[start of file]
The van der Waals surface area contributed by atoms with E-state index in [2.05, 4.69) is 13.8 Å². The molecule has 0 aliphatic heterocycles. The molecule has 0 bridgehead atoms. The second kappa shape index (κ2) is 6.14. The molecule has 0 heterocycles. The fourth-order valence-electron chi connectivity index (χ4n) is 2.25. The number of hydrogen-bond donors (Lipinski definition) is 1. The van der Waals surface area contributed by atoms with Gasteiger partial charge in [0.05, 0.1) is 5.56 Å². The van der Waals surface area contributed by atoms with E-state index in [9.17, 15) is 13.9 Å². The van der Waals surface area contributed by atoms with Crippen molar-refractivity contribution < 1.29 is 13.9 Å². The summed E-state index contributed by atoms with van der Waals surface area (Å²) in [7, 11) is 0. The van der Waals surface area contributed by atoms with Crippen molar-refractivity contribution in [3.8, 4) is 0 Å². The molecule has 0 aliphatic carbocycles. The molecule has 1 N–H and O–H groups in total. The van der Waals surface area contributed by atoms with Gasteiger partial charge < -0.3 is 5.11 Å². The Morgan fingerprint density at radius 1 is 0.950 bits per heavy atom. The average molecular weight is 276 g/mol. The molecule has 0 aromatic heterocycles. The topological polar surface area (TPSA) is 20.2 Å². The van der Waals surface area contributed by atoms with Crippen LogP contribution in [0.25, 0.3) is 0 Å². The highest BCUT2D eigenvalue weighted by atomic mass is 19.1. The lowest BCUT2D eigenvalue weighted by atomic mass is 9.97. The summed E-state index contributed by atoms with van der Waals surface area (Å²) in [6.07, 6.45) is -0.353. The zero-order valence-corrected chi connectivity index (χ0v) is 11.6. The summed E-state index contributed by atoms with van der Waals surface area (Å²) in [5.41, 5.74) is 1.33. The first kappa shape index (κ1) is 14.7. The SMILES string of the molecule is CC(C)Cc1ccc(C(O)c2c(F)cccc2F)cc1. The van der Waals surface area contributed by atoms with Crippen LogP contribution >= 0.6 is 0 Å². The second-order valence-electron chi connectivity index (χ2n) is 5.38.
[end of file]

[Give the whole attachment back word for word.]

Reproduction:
The van der Waals surface area contributed by atoms with E-state index in [2.05, 4.69) is 13.8 Å². The molecule has 0 aliphatic heterocycles. The molecule has 0 bridgehead atoms. The second kappa shape index (κ2) is 6.14. The molecule has 0 heterocycles. The fourth-order valence-electron chi connectivity index (χ4n) is 2.25. The number of hydrogen-bond donors (Lipinski definition) is 1. The van der Waals surface area contributed by atoms with Gasteiger partial charge in [0.05, 0.1) is 5.56 Å². The van der Waals surface area contributed by atoms with E-state index in [9.17, 15) is 13.9 Å². The van der Waals surface area contributed by atoms with Crippen molar-refractivity contribution < 1.29 is 13.9 Å². The summed E-state index contributed by atoms with van der Waals surface area (Å²) in [7, 11) is 0. The van der Waals surface area contributed by atoms with Crippen molar-refractivity contribution in [3.8, 4) is 0 Å². The molecule has 0 aliphatic carbocycles. The molecule has 1 N–H and O–H groups in total. The van der Waals surface area contributed by atoms with Gasteiger partial charge < -0.3 is 5.11 Å². The Morgan fingerprint density at radius 1 is 0.950 bits per heavy atom. The average molecular weight is 276 g/mol. The molecule has 0 aromatic heterocycles. The topological polar surface area (TPSA) is 20.2 Å². The van der Waals surface area contributed by atoms with Crippen LogP contribution in [0.25, 0.3) is 0 Å². The highest BCUT2D eigenvalue weighted by atomic mass is 19.1. The lowest BCUT2D eigenvalue weighted by atomic mass is 9.97. The summed E-state index contributed by atoms with van der Waals surface area (Å²) in [6.07, 6.45) is -0.353. The zero-order valence-corrected chi connectivity index (χ0v) is 11.6. The summed E-state index contributed by atoms with van der Waals surface area (Å²) in [5.41, 5.74) is 1.33. The first kappa shape index (κ1) is 14.7. The SMILES string of the molecule is CC(C)Cc1ccc(C(O)c2c(F)cccc2F)cc1. The van der Waals surface area contributed by atoms with Crippen LogP contribution >= 0.6 is 0 Å². The second-order valence-electron chi connectivity index (χ2n) is 5.38.